“It’s important that students find someone that at face value can connect with them, whether that’s having a Black teacher or having an Asian teacher, or whatever else, in any class,” Messaye said. “Having that connection in general can make it easier for students, especially those who are struggling and those who are minorities, to often times feel more comfortable. There’s just this perception around teachers and minority students, and these students feeling some sort of way about going to teachers, and that can be mitigated just by having more diverse staffing.”

Messaye said that having a teacher of color helped her build relationships that improved her academic experience.

“It’s really cool to see how having teachers of color can be really beneficial, because in ninth grade, I had [History Teacher Lauryn Nichols] as my history teacher, my first year here, and to this day, she’s one of my favorite teachers,” Messaye said. “I took two of her elective classes in 11th grade, and she wrote my college recommendation. That immediate connection that you can feel with teachers is really important and can really be emphasized even more when you have those teachers of color and minorities in general.”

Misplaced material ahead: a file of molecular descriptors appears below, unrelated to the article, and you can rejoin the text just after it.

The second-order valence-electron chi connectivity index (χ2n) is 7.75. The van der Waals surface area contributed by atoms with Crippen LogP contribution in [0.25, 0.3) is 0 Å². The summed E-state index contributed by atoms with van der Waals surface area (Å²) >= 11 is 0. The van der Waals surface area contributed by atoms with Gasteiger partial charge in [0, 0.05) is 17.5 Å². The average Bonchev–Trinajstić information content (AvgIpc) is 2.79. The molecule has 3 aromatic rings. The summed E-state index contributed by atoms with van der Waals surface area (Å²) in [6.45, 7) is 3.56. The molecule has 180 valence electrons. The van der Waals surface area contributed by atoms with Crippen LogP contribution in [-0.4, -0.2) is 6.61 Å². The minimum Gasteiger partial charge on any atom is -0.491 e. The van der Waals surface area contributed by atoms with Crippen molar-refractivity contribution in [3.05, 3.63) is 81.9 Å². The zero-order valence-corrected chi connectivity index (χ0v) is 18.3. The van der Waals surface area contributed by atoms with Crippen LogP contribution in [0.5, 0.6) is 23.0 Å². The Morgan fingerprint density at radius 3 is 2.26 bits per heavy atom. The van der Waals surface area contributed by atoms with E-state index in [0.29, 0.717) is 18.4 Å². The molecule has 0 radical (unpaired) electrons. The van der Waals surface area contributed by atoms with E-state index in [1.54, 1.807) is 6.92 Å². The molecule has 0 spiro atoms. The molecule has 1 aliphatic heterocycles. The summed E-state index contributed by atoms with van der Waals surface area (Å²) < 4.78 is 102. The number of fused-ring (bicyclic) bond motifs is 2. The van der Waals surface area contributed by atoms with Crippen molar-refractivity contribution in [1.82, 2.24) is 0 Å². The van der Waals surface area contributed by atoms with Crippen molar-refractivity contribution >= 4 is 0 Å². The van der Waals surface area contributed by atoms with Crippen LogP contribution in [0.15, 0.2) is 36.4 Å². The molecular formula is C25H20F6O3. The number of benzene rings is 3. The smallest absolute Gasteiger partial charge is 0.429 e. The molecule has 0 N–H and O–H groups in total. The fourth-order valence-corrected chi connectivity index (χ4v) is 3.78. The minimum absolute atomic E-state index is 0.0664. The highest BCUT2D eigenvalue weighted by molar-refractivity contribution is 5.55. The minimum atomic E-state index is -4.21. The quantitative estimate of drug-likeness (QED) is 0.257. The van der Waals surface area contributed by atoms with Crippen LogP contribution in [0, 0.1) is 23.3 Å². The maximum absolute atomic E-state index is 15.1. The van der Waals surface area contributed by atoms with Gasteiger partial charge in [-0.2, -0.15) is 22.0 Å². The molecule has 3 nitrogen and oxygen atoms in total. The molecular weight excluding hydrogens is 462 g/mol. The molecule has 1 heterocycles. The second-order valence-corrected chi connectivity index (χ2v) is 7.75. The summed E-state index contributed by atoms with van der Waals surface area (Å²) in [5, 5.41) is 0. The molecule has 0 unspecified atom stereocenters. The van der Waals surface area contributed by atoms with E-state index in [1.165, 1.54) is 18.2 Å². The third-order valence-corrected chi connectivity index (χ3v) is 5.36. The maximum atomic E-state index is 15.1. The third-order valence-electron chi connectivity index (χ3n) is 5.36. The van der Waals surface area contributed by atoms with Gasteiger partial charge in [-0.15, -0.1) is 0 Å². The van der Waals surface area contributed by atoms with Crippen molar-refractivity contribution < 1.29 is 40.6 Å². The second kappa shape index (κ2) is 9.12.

Head of Diversity, Equity and Inclusion Janine Jones said that she has seen growth in Black representation in the school’s faculty.

“We’ve grown substantially in the number of Black teachers that we’ve had here at Harvard-Westlake,” Jones said. “Since I have a daughter who graduated in 2018, I know when she was here in 2012, we may have had one Black teacher. Now, we are well above just one Black teacher on staff.” 

Jones said that the hiring process now also includes an evaluation of a candidate’s interest in including DEI within their teaching.